TASMANIA is standing as one of the last pure beekeeping bastions in a global honey fight.
However, Patersonia beekeeper Brian Medcraft says it's probably only a matter of time before the Varroa mite hits the state.
The mite has already swept through the US, Britain and New Zealand, wiping out bee populations, devastating farmers and threatening food supplies, with Australia the only beekeeping country that has not been hit.
Mr Medcraft said most beekeepers agreed it was inevitable the mite would reach Australia, it was simply a question of when.
``Everyone says it's going to happen sooner or later. It's going to happen, and there will be an impact on local areas, with fruit trees and crops relying on beekeepers for pollination all over the place,'' Mr Medcraft said.
``We know that if things go bad, there will be a bad effect on food crops, and there is some responsibility to maintain our bees to help where necessary.''
Mr Medcraft is one of a growing band of hobby beekeepers setting up hives in backyards, on balconies and rooftops.
In almost two decades of beekeeping he's acquired 18 hives, which house about 540,000 bees, with the population reaching up to 900,000 in summer.
``I guess for me it's about being able to make my own fresh honey, but bees are also fascinating animals - their social structure, and the hierarchy that exists within the hive, is really interesting to watch,'' he said.
``I'm also a farmer and I grow my own heritage apple trees, so it's great to have my own bees to pollinate the trees and my pasture.''
Fellow hobby beekeeper Charles Trafford, of Burnie, said he had made a particular effort to teach people beekeeping, as he wanted to ensure his grandchildren did not suffer the decline of the honey bee.
``In Tasmania, we are 1000 hives short of the state's pollination requirements,'' Mr Trafford said.
``At the moment there are a lot of feral bees in Tasmania, so it's OK, but when the Varroa mite hits, it will knock all the feral bees out.''
While not all beekeepers agree the mite is inevitable in Tasmania, Taverner's Tasmanian Honey owner and Tasmanian Beekeeping Association president Lindsay Bourke said it probably would hit eventually.
Mr Bourke said the honey industry was focused on insuring it didn't spread, with Tasmania soon receiving up to 10 remote sensor monitoring devices for major ports, which were designed to detect the Varroa mite in beehives.
However, he said the biggest challenge for Tasmanian beekeepers was not disease, but the growing demand for pollination services for crops.
``There are 160 beekeepers in Tasmania, with five large commercial beekeepers and five small commercial beekeepers . . . and the commercial beekeepers are all trying to supply more bees next year,'' Mr Bourke said.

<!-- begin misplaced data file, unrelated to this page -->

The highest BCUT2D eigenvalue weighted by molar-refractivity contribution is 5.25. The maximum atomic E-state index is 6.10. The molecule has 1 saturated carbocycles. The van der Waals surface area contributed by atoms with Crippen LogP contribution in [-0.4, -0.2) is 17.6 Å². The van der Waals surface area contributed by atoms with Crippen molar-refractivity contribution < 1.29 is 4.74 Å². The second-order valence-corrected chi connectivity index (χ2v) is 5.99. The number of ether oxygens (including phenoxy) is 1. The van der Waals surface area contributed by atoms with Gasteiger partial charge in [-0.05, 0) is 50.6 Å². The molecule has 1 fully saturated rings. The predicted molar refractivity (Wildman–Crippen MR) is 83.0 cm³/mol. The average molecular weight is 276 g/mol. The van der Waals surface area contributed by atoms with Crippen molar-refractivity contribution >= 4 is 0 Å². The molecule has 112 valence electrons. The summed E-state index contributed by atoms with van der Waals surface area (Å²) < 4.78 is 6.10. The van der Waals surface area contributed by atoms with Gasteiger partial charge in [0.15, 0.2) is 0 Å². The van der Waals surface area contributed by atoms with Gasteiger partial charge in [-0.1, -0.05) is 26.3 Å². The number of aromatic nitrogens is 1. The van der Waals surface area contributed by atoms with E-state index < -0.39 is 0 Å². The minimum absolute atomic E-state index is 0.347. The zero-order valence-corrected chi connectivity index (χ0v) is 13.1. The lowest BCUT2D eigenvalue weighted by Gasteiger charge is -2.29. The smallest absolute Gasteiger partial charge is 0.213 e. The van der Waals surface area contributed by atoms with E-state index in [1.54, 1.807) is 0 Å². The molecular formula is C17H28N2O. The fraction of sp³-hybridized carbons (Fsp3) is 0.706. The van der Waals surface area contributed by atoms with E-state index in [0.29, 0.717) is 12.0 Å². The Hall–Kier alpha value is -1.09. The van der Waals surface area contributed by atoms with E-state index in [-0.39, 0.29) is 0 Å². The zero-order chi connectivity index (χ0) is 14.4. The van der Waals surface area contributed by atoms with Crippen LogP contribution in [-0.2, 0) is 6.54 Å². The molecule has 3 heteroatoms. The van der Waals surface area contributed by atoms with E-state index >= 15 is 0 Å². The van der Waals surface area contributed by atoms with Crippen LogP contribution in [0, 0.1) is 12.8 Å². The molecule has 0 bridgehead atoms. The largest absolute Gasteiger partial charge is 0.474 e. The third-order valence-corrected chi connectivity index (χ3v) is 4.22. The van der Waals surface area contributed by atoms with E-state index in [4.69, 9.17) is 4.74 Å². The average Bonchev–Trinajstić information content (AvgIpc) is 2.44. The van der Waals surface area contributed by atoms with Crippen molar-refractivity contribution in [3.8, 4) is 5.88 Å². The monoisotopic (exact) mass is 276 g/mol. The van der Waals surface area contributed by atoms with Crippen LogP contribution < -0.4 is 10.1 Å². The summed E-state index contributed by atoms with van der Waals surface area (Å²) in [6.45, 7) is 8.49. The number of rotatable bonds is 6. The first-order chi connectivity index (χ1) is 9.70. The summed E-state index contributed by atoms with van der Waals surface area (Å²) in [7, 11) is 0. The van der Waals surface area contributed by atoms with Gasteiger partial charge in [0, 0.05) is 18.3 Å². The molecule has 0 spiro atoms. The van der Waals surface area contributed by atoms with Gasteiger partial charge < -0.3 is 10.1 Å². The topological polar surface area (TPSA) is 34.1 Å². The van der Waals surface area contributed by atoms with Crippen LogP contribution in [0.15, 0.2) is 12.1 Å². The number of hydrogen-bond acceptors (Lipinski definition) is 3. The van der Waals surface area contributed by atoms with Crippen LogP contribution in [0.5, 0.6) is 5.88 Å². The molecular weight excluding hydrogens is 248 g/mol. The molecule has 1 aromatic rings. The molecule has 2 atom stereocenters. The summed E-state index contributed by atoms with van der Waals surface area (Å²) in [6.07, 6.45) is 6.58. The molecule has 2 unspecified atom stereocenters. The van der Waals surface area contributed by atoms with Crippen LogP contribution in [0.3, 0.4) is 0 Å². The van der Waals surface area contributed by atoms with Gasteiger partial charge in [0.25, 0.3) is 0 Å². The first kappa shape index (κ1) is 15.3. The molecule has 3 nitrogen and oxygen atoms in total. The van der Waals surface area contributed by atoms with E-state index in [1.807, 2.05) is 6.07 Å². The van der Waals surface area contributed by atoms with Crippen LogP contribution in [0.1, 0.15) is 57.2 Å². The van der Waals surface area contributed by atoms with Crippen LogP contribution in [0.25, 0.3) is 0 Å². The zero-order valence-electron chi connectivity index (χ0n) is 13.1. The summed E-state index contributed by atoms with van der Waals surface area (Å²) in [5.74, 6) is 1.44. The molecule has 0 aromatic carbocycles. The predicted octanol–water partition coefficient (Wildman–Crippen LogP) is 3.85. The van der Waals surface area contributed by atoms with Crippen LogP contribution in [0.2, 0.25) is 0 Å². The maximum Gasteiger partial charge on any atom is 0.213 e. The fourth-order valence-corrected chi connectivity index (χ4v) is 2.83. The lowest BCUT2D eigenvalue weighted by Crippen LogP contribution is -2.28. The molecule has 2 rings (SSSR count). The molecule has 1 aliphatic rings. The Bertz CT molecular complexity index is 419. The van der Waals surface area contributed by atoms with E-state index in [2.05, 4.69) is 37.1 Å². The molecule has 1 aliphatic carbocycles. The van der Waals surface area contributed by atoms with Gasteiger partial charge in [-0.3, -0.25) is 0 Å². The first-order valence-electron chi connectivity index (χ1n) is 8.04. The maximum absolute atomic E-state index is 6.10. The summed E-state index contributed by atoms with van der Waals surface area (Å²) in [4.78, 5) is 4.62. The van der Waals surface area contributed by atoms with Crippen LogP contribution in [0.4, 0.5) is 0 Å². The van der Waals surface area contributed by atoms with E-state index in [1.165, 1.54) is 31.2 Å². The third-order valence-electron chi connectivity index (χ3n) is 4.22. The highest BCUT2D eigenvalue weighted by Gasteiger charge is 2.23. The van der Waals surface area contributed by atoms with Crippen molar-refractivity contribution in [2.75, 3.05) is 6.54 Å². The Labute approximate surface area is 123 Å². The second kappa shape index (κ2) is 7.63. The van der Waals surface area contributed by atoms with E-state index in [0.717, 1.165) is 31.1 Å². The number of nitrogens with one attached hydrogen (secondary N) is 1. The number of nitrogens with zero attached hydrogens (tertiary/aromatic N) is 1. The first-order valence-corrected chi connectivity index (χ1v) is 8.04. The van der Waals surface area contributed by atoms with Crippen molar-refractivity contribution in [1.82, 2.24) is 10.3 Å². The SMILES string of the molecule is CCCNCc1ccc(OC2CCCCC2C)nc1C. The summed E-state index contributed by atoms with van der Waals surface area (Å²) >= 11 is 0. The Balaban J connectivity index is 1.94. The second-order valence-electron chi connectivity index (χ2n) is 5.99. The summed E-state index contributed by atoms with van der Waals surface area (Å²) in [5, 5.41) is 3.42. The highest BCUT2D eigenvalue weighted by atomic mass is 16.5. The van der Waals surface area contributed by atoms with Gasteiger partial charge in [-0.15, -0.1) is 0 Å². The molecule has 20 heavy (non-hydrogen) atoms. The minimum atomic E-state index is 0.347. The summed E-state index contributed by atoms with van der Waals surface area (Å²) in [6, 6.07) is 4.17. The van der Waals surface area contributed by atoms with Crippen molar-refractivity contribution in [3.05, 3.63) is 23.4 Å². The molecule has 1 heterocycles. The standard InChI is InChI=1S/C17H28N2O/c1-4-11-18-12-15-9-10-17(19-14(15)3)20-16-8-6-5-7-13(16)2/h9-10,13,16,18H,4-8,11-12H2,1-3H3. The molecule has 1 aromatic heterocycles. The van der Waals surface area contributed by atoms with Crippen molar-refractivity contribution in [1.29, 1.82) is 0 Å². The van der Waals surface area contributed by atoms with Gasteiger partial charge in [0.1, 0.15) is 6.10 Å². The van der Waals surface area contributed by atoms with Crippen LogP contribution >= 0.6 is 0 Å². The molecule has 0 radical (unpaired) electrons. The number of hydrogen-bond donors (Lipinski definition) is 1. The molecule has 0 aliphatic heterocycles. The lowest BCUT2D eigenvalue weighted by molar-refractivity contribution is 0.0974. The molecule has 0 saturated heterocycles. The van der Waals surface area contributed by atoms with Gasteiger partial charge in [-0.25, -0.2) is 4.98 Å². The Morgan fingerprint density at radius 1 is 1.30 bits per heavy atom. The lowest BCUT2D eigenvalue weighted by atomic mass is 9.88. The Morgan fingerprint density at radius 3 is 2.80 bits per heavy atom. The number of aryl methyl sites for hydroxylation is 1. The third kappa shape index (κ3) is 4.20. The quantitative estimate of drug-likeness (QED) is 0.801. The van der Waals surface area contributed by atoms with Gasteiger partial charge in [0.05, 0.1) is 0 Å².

``There are so many crops to pollinate, and every year we worry about not having enough to keep up.''
He said a new training program, spearheaded by parliamentary secretary for skills, Paul O'Halloran, would hopefully help meet demand.
The certificate two introductory beekeeping course will be introduced at TasTafe for the first time next year, with students given the opportunity to go on to other primary industries courses.
``We really do need more young people getting involved in the industry - because 58 is the average age of beekeeping staff - and we need more employees to help us get the honey crop and pollinate when the season comes,'' Mr Bourke said.
``This new training will definitely be a big help, because we don't know where we're going to get workers next year.
``If I had one more well-trained staff member, I would be able to have another 300 hives.''
Mr O'Halloran said he hoped the course would help future-proof the industry, with plans also under way to expand a beekeeping program at Burnie High School into North-West primary schools.
``This program is not just about putting hives out, tending to hives, collecting the honey and producing the honey, it's also about disease control,'' Mr O'Halloran said.
``With the Varroa mite, we're disease free from that and that gives us a huge competitive advantage, but we've got a competitive advantage in other areas as well.
``We have unique forest types like sassafras, leatherwood and manuka protected, so the resource is there, and I think beekeeping and honey production is a fantastic niche product to sell to the world.''
Tasmanian Honey Company owner Julian Wolfhagen said the training program, while welcome, would not solve the industry's more immediate problems.
``There's this sort of lack of awareness of the importance of the honey bees, and that is one of the biggest threats to the industry,'' Mr Wolfhagen said.
``We've already got in a position where now, with the 2013-14 season approaching, we've got a lack of hives to pollinate crops - so that has flow on affects for the broader community.
``These crops are in the ground as we speak, the little carrot plants are already growing away there, getting ready for summer.
``Now we have this newly launched training vehicle, but that's years away from delivering training output and we need people this summer.''
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